The Pittsburgh Penguins were to rebound from the ugly drubbing by the Toronto Maple Leafs, Saturday. The Penguins were to get to their game, win puck battles and show a hard compete level. Instead, the Penguins hit the snooze alarm and told the teacher the dog ate their homework. Fans didn’t walk, they ran for the exits as the New Jersey Devils dominated the still lifeless and flightless Penguins, 5-1 at PPG Paints Arena.
“Some of the most frustrating games of my career,” said Penguins goalie Matt Murray.
“Everything is frustrating right now,” said Patric Hornqvist.
The assembled media waited for 10 minutes to speak with Sidney Crosby. Uncharacteristically, it was another 20 minutes before head coach Mike Sullivan showed up. Disgust was thick in the air, even some tried to avoid it.
Patric Hornqvist and Sullivan both trumpeted the need to “work together.” Take that for what you will.
On the ice, New Jersey simply adopted the same strategy every Eastern Conference team has adopted since the Penguins triumphantly returned from their undefeated western Canada road trip. New Jersey fastidiously got back on defense, clogged the scoring zones and yielded the perimeter to the Penguins who cherished it like a rookie prospector who found a brick of iron pyrite (fools gold).
The stats and advanced stats through the first two periods favored the Penguins but there were few Oohs or Ahhs from the home crowd. No, the disappointed awws far outnumbered the near misses and good chances.
Toss stats from this one away. The one which told the real story was the scoreboard and the empty arena nearly halfway through the third period.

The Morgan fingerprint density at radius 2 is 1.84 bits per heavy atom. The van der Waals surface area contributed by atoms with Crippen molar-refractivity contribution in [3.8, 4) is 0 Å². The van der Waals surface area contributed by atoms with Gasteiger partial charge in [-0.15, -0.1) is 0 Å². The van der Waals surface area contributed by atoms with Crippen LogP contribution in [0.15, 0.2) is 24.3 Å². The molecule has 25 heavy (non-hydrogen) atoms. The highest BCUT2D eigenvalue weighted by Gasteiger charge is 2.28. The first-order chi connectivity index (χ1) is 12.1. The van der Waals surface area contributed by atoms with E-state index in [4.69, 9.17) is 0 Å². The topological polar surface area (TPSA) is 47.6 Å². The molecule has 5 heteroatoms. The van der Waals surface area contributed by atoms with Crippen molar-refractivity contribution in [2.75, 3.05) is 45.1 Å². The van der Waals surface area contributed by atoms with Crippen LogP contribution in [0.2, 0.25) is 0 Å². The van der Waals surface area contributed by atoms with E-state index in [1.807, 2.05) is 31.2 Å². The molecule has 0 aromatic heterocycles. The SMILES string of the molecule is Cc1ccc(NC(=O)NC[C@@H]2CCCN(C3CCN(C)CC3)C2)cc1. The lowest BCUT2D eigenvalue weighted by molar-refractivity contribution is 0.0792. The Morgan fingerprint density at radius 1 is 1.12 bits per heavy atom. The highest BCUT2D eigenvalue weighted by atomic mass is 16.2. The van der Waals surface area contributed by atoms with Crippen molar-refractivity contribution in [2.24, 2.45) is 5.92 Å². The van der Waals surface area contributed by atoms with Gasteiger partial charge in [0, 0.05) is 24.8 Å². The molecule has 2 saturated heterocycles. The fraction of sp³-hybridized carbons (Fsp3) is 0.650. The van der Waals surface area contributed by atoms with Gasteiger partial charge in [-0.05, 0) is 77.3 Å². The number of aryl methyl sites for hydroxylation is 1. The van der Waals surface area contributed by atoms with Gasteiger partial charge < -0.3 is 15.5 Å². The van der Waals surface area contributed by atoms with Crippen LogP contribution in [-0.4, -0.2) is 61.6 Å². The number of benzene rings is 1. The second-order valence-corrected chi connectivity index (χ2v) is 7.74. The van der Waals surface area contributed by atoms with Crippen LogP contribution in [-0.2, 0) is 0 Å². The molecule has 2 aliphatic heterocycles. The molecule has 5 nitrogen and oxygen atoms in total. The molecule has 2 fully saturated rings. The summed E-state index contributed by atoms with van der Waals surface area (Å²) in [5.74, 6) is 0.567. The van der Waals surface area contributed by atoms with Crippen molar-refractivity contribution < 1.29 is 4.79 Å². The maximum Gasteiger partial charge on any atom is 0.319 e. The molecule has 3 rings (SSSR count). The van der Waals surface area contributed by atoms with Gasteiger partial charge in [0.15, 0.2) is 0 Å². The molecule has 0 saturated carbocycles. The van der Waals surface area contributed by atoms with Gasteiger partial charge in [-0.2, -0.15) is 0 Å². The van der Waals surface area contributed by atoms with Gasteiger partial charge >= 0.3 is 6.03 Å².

Team Effort: F
The Penguins did not produce any tangible positives on which to hang their hats. No rushes. No cycling. They did not make things tough on the New Jersey Devils. The Devils dictated the type of play and the Penguins again complied.
Teams are packing the zone against the Penguins and allowing them to get frustrated and the Penguins are complying.
Bottom-Six: All Courses Incomplete
Not even Zero-point-zero. The animal house crew of the Penguins bottom-six has been brutal. Absolutely brutal.
Sheahan. Cullen. Rust. Grant. Sprong.
Just nothing doing. The fourth line with Grant and Sprong chased the puck on the Devils first goal. Actually, it was Sprong who collapsed to double cover Grant’s man–J.S. Dea. By collapsing low, Sprong left the point open and…bang. Goal.
This is why Sprong cannot play with Sidney Crosby or Evgeni Malkin; not until Sprong is a reliably safe bet to make the right coverage.
The Devils second goal was against the Penguins’ third line. The Penguins collapsed towards the net and left Ben Lovejoy open. Lovejoy’s soft wrister, which may or may not have been able to break glass, slipped through two Penguins defenders before being tipped by Boyle.
Matt Murray: C
Murray made plenty of big saves. However, he is frustrated. Boyle’s first goal may have been the result of an incomplete butterfly from Murray. His pads were back, not out, which made him small. It could be Murray’s technique–he’s not a butterfly goalie–or it could have been a mistake.
But Murray definitely felt like he could have had a couple of them. He’s a brutally honest guy. When it’s not his fault, he’ll explain what happened. Tonight, he owned a couple of them, so PHN gives him a C.
This is the crew which is getting frustrated and flailing about. The Penguins need this line to drive offense, and they are, but they are also the first to abandon ship. Malkin’s ghastly turnover at center ice led to Boyle’s second goal.
Olli Maatta-Jamie Oleksiak: F
If you see the 2017-18 version of Maatta, both he and the Penguins would like to speak with him. Maatta’s struggles continued and Monday, he and Oleksiak were in the eye of the storm, all night. They were directly involved in all three Devils even strength goals. Malkin hung them out to dry on the second, and Sprong hung them out on the first, but the goals were only part of the story.
No part of their game was cohesive.
Actually, very little of the Penguins game was cohesive.